20 June 2016
This afternoon I had my second outing with the fancy pants camera.
“I’m going to the Itchen Bridge to do Kenyan Hills,” Commando said, not long after he got up. “Why don’t you bring the new camera and get some practice using sport mode before the RR10 on Wednesday?”
“What are Kenyan Hills?” I asked.
“Basically you run up and down hills one after another to improve your stamina. The running club usually do them on Monday training sessions, six times across the Itchen Bridge, but I always miss them because I have to work.”
Frankly it sounded very much like torture that should probably be banned under the Geneva Convention, especially on humid days but Commando did have a point about practicing with the camera so I went along.
While Commando did a quick lap around the base of the bridge I got my eye in with a photo of a dog rose. Actually there were several out of focus photos of flowers until I remembered about the autofocus but we’ll gloss over that. When Commando came back and headed up the steep steps onto the bridge I realised my time would probably have been better spent getting into position. Obviously I couldn’t keep up with him so I missed his first outbound lap.
In fact, by the time I puffed and panted to the top of the steps Commando was nowhere in sight. It was amazing how fast he’d got over the crest of the bridge when the muggy weather made climbing the steps at a sedate pace feel like a struggle. I positioned myself at the centre of the bridge and waited, my eyes fixed on the distant town side looking for a Commando shaped speck to appear. When he did he took me by surprise by being on the opposite side of the road. Despite this I focused the red dot in the centre of the viewfinder on him and clicked away. Unfortunately there were quite of few pictures with cars in the way but a few came out quite well.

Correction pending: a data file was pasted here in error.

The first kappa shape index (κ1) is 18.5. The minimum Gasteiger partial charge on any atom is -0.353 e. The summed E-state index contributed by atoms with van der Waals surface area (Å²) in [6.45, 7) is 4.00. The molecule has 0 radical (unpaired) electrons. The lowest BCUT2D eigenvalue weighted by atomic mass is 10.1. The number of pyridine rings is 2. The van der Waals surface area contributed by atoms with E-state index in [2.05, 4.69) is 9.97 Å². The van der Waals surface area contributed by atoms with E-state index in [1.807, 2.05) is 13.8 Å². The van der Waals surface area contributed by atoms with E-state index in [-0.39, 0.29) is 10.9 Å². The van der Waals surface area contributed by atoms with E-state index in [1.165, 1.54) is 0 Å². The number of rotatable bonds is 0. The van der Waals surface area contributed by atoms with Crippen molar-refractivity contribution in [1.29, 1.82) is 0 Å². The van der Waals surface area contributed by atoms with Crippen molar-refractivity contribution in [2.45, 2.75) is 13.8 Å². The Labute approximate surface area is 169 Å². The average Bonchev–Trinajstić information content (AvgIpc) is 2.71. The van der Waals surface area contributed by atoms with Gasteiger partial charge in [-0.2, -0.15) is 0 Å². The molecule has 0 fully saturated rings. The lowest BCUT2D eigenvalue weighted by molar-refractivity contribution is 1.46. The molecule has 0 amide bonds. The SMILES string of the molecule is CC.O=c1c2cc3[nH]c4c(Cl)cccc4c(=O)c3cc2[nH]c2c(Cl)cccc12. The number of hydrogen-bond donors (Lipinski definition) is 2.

When he disappeared down the steps and off the bridge again I took a few pictures looking down towards Woolston to fill the waiting time. The first, captured the jetty at the start of the shore and the sail boats on the water quite well but could have been crisper. The second, looking down on the houses and flats where the floating bridges used to be was clearer but the composition could have done with some more thought. Still, I had half an eye watching for Commando so I was hardly concentrating.
It didn’t take him long to run down one set of steps, under the bridge and up the steps I’d struggled up earlier. He looked amazingly fresh seeing as he’d already run twice across the almost mile long bridge and up and down five sets of steps. When he got close enough I snapped away not really knowing if what I was shooting was going to be any good or not.
Now I’d seen exactly how the Kenyan Hills worked I realised I’d need to be on the other side of the road before Commando came back. Obviously, walking back to the steps and under the bridge wasn’t going to work. To get to the apex on the opposite side I’d have to walk almost as far as he had to run and, by then, he’d be long gone. Luckily the traffic wasn’t too heavy and, with a little trepidation, I managed to cross the road.